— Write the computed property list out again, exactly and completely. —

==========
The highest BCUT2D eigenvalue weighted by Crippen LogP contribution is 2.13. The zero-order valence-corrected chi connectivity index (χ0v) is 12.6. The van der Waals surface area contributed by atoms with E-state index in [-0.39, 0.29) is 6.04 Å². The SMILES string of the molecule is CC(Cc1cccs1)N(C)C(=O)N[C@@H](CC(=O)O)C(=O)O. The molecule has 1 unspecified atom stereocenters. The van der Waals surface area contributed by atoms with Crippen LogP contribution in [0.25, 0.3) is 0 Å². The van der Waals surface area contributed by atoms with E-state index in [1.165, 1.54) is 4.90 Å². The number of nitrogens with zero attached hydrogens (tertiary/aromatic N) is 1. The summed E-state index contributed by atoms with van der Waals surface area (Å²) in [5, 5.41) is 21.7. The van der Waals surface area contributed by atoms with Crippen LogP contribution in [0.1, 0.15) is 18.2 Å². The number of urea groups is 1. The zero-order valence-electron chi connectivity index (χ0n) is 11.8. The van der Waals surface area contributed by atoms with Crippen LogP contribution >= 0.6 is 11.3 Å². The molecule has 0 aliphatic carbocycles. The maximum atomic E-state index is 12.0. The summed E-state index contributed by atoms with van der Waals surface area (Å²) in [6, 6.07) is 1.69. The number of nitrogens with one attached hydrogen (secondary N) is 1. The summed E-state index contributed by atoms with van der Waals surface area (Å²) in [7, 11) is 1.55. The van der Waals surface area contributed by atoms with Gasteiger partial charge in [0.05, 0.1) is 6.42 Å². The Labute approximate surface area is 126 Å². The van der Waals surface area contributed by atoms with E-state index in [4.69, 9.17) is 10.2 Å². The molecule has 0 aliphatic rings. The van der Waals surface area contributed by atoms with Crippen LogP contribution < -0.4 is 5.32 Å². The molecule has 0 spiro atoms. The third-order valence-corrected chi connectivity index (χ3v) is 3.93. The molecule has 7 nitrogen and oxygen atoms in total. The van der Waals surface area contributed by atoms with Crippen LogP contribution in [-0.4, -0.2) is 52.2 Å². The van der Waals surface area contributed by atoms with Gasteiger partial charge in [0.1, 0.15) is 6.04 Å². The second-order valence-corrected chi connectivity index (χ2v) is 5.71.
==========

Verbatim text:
The highest BCUT2D eigenvalue weighted by Crippen LogP contribution is 2.13. The zero-order valence-corrected chi connectivity index (χ0v) is 12.6. The van der Waals surface area contributed by atoms with E-state index in [-0.39, 0.29) is 6.04 Å². The SMILES string of the molecule is CC(Cc1cccs1)N(C)C(=O)N[C@@H](CC(=O)O)C(=O)O. The molecule has 1 unspecified atom stereocenters. The van der Waals surface area contributed by atoms with Crippen LogP contribution in [0.25, 0.3) is 0 Å². The van der Waals surface area contributed by atoms with E-state index in [1.165, 1.54) is 4.90 Å². The number of nitrogens with zero attached hydrogens (tertiary/aromatic N) is 1. The summed E-state index contributed by atoms with van der Waals surface area (Å²) in [5, 5.41) is 21.7. The van der Waals surface area contributed by atoms with Crippen LogP contribution in [0.1, 0.15) is 18.2 Å². The number of urea groups is 1. The zero-order valence-electron chi connectivity index (χ0n) is 11.8. The van der Waals surface area contributed by atoms with Crippen LogP contribution >= 0.6 is 11.3 Å². The molecule has 0 aliphatic carbocycles. The maximum atomic E-state index is 12.0. The summed E-state index contributed by atoms with van der Waals surface area (Å²) in [6, 6.07) is 1.69. The number of nitrogens with one attached hydrogen (secondary N) is 1. The summed E-state index contributed by atoms with van der Waals surface area (Å²) in [7, 11) is 1.55. The van der Waals surface area contributed by atoms with Gasteiger partial charge in [0.05, 0.1) is 6.42 Å². The Labute approximate surface area is 126 Å². The van der Waals surface area contributed by atoms with E-state index in [4.69, 9.17) is 10.2 Å². The molecule has 0 aliphatic rings. The van der Waals surface area contributed by atoms with Crippen LogP contribution < -0.4 is 5.32 Å². The molecule has 0 spiro atoms. The third-order valence-corrected chi connectivity index (χ3v) is 3.93. The molecule has 7 nitrogen and oxygen atoms in total. The van der Waals surface area contributed by atoms with Crippen LogP contribution in [-0.4, -0.2) is 52.2 Å². The van der Waals surface area contributed by atoms with Gasteiger partial charge in [0.1, 0.15) is 6.04 Å². The second-order valence-corrected chi connectivity index (χ2v) is 5.71.